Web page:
Friday, December 21, 2007

The Best Ramen in New York City

Or at least, the best I've had.

Let's review. So far, we've been to:

Minca on 5th St. between A and B
Menkui-tei on 54th St. between 5th and 6th
Setaga-ya (haven't written that one up yet) on 1st Ave. between 8th and 9th
Menchanko-tei on 55th St. between 5th and 6th
Ippudo, on 4th Ave. and 10th St., which wasn't open at the time I originally wrote this. More on them later.

There are actually two "ramen districts" in NYC - one around the East Village, another lesser-known one in midtown. The midtown restaurants are actually more authentic, and less trendy.

This is Menchanko-tei, again. We went back, just like I said we would, and this time I got the Hakata ramen.

It's pretty much exactly what I want from ramen. Pork bone-based broth that's rich but not too thick or salty, then your basic thin, firm but not too firm noodles, pork, scallions and a couple other vegetables I can't quite identify. There are a lot of noodles in there too - I was stuffed after eating it. It's not piled high like the bowl I had at Yo! Teko-ya in Tokyo (go on, click that link if you haven't seen it, it's pretty awesome), but it's still pretty full up with food. The pork was nice and tender, not too fatty, the vegetables all crunchy - not like they'd been sitting in the broth for weeks.

My wife got the miso ramen:

Now, about Ippudo, which seems to currently be the ramen shop with the most buzz. And in some ways, I can see why. The dining room is very trendy - which Menchanko-tei most certainly isn't. Ippudo's broth is maybe slightly richer and more flavorful. I'd say overall they were pretty equivalent.

But there are a few things I didn't like about Ippudo: the noodles and the quantity of ingredients. Also, no gyoza! This is a sin. (In fact, their menu overall is pretty simple, not that that's necessarily a negative.) Their noodles are obviously dried - they were still dry when they were served to me, and they never fully softened. (Menchanko-tei's may be dried as well, but I couldn't tell if they were.) And both my wife and I only got two small pieces of pork in our soup, and hardly any vegetables. Their ramen is basically just broth and dried noodles. It tastes really good, but it's a little unsatisfying in the end. And all that tips the scales in Menchanko-tei's favor.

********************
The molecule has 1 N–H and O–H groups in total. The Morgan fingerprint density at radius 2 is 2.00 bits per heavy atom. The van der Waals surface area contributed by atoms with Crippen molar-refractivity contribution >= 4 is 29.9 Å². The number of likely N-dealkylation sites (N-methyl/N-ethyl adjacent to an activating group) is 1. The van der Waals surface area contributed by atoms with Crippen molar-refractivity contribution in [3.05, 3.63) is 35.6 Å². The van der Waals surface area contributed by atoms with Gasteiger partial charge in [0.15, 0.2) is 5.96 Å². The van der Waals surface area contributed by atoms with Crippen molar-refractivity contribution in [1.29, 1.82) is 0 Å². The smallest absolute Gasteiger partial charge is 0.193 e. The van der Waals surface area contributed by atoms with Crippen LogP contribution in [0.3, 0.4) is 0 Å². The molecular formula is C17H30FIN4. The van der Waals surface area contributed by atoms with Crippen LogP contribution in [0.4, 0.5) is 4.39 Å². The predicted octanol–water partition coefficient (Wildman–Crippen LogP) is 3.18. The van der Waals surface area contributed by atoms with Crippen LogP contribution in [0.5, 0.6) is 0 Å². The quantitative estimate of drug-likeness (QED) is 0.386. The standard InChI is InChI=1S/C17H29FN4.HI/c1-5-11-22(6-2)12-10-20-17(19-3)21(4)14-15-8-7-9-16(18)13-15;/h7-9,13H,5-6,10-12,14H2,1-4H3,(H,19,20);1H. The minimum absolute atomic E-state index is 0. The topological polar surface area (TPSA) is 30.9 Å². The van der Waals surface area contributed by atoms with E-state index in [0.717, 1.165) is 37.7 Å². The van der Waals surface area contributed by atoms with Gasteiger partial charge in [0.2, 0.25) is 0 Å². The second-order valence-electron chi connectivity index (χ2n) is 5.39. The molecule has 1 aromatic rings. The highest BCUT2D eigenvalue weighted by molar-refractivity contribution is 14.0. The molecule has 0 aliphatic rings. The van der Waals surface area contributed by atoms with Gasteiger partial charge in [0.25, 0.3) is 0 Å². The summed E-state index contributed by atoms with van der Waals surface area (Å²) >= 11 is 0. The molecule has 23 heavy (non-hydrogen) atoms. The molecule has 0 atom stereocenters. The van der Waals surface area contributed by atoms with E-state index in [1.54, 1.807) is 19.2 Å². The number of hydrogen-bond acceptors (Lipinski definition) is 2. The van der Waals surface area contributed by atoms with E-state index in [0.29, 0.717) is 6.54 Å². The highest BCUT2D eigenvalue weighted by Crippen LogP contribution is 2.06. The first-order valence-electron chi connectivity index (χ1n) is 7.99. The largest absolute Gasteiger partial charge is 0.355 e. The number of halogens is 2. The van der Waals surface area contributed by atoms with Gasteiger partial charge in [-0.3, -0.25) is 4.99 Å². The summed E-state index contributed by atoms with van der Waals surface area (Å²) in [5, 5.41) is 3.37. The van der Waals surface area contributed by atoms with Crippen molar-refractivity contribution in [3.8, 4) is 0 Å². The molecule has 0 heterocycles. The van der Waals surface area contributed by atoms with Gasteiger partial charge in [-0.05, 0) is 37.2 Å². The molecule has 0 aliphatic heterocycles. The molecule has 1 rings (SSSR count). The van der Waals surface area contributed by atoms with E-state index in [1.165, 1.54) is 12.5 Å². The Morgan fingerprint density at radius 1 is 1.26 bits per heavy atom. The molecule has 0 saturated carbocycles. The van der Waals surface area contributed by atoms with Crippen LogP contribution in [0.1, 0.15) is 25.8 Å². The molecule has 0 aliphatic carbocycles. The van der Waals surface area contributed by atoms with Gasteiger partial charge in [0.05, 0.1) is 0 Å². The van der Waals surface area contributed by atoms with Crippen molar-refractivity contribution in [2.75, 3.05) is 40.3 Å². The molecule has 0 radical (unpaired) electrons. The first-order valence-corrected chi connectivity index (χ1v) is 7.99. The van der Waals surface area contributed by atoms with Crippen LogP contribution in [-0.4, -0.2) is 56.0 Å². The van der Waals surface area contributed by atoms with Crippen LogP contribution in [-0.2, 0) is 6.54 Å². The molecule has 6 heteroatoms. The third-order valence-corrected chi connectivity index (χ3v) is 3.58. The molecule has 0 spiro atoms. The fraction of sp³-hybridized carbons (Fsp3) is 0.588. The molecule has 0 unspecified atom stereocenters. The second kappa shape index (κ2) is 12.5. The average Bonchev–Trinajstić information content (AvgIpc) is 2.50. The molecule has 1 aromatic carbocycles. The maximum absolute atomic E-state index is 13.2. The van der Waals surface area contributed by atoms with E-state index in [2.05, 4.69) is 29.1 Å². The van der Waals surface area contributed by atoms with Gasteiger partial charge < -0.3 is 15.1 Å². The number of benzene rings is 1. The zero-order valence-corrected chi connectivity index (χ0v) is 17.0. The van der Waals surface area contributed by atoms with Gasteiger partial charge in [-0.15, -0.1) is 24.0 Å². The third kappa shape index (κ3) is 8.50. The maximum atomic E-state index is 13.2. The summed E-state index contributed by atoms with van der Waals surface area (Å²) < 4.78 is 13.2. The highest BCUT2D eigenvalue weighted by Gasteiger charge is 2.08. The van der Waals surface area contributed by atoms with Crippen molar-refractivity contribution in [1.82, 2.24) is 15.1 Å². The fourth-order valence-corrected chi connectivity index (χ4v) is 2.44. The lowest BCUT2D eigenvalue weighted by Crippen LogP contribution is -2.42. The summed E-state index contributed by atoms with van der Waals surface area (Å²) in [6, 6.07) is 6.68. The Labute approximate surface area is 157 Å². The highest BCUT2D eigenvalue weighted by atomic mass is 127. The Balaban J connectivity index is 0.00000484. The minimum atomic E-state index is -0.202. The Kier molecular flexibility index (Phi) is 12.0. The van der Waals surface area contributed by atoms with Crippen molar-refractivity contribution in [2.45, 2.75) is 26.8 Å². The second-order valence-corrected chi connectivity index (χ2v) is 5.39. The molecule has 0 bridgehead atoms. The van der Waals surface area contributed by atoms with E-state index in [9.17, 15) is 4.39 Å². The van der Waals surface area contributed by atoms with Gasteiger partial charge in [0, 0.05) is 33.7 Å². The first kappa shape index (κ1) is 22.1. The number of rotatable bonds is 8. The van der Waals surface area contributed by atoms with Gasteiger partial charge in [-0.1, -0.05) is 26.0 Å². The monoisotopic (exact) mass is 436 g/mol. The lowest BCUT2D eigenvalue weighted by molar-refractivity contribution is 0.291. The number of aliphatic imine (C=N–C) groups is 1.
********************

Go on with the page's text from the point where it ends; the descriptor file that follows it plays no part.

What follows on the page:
But Ippudo is most definitely the best ramen in the Village area. If you're down there and don't feel like trekking up to midtown, hit Ippudo.

A little backstory on ramen broth: there are different types of broth, some of them more or less popular in different regions. Hakata ramen is popular in Hakata, Fukuoka, of course. Tokyo is more of a shoyu (soy sauce base) town. Miso's popular up north, around Sapporo. It's also my wife's favorite, even though she's from the Tokyo area. Most of the ramen restaurants in New York will do all types of ramen broth, although not all equally well. I'm basing my qualitative judgments on Hakata ramen, although my wife has agreed with my rankings.

Every time we go to a ramen shop in New York, we seem to do a little better. Our first time out was a huge disappointment. But each successive restaurant has been at least as good and in most cases better than the last. If you do go to Menchanko-tei, just make sure you order something on the menu that's actually called "ramen" - their own special noodle dishes, while good in their own right and also ramen (just their own style), aren't really what I expect from traditional ramen noodles.

UPDATE: If you've been here before, you know that Menchanko-tei had a problem with their liquor license for a while. That's sorted now. The beer is back!

1 comment:

  1. Anonymous9:26 PM

    IPPUDO - you will love it. Go there!


About This Blog

This is increasingly not a blog about Alphabet City, New York. I used to live in the East Village and work on Avenue B, but I no longer do. Why don't I change the name if I'm writing about Japan and video games and guitars? Because New Yorkers are well-rounded people with varied interests, and mine have gone increasingly off the rails over the years. And I don't feel like changing the name. I do still write about New York City sometimes.


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